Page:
Lebanon’s dollar crisis hits migrants workers

Migrant workers from Bangladesh, working for waste management company RAMCO, inside their dormitory at a company facility in Biakout, near Beirut, Lebanon. The dollar crisis has affected migrant labor especially badly in Lebanon. (Reuters)
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Updated 23 May 2020

Lebanon’s dollar crisis hits migrants workers

  • International labor force bears the brunt of Beirut’s economic woes, as the economy reels from currency and virus crises

BEIRUT: Temitope cannot find work in Lebanon since the Nigerian domestic worker escaped her employer’s house last month.

With Lebanon in deep financial crisis and dollars in short supply, people have less money to spend on help. And with Beirut airport shut under a coronavirus lockdown, Temitope can’t go back home even if she tries.

“I’m very afraid. There’s not a day that I don’t cry ... without any money even to eat now,” said Temitope, who climbed down a building after her employer beat her until she bled. She now lives with friends, relying on any cash they can give her.

Like many African and Asian women in Lebanon, Temitope, a mother of two, was recruited for work and came so she could send money home to her family.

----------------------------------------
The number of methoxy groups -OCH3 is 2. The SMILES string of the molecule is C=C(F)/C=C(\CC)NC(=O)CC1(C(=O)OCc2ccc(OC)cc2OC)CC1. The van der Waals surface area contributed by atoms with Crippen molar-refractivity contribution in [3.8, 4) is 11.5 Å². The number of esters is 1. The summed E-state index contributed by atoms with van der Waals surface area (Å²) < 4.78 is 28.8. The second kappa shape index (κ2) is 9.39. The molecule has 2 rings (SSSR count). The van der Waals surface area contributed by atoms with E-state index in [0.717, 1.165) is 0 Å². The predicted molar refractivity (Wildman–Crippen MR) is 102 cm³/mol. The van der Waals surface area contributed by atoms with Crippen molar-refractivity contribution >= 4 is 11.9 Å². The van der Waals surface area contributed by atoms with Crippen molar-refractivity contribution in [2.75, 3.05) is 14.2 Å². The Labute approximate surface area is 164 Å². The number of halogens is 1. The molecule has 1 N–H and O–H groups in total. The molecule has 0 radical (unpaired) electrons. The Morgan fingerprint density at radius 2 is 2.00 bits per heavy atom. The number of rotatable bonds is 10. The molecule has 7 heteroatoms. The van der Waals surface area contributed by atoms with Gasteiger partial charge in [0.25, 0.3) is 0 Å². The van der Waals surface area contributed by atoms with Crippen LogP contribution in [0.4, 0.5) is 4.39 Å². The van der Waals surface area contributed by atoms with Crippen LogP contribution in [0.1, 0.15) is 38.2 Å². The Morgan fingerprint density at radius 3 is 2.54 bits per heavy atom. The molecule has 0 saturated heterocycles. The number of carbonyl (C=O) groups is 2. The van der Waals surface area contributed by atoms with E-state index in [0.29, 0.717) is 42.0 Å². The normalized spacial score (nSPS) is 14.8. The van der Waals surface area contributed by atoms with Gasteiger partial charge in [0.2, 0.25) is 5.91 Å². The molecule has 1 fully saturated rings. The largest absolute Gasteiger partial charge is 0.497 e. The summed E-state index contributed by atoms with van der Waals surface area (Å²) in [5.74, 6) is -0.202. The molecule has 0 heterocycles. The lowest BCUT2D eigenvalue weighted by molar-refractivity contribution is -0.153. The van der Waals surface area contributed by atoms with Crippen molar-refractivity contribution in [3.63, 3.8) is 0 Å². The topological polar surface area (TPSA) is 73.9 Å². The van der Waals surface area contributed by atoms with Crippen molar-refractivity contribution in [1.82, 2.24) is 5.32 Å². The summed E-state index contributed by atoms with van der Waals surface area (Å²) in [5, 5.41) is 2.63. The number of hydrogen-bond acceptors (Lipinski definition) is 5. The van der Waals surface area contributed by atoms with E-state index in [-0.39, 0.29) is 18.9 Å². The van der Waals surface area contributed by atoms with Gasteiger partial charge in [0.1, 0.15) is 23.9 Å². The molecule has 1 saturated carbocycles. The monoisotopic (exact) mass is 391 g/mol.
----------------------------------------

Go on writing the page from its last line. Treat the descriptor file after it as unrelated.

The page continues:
But dollar shortages piling pressure on hundreds of thousands of migrant workers in Lebanon have left some stranded in the streets and many begging to go home. Rights groups warn this puts workers at risk of abuse and trauma.

Embassy and NGO shelters are saturated.

Since Lebanon plunged into crisis late last year, the local currency has lost more than half its value. Prices have soared as more Lebanese slide into poverty.

The coronavirus pandemic has also hampered government efforts to repatriate workers via their embassies, and even those flights require payment in dollars.

“There’s more need than ever before for shelters...for those who lost jobs and have no place else to go,” said Zeina Mezher of the International Labour Organization.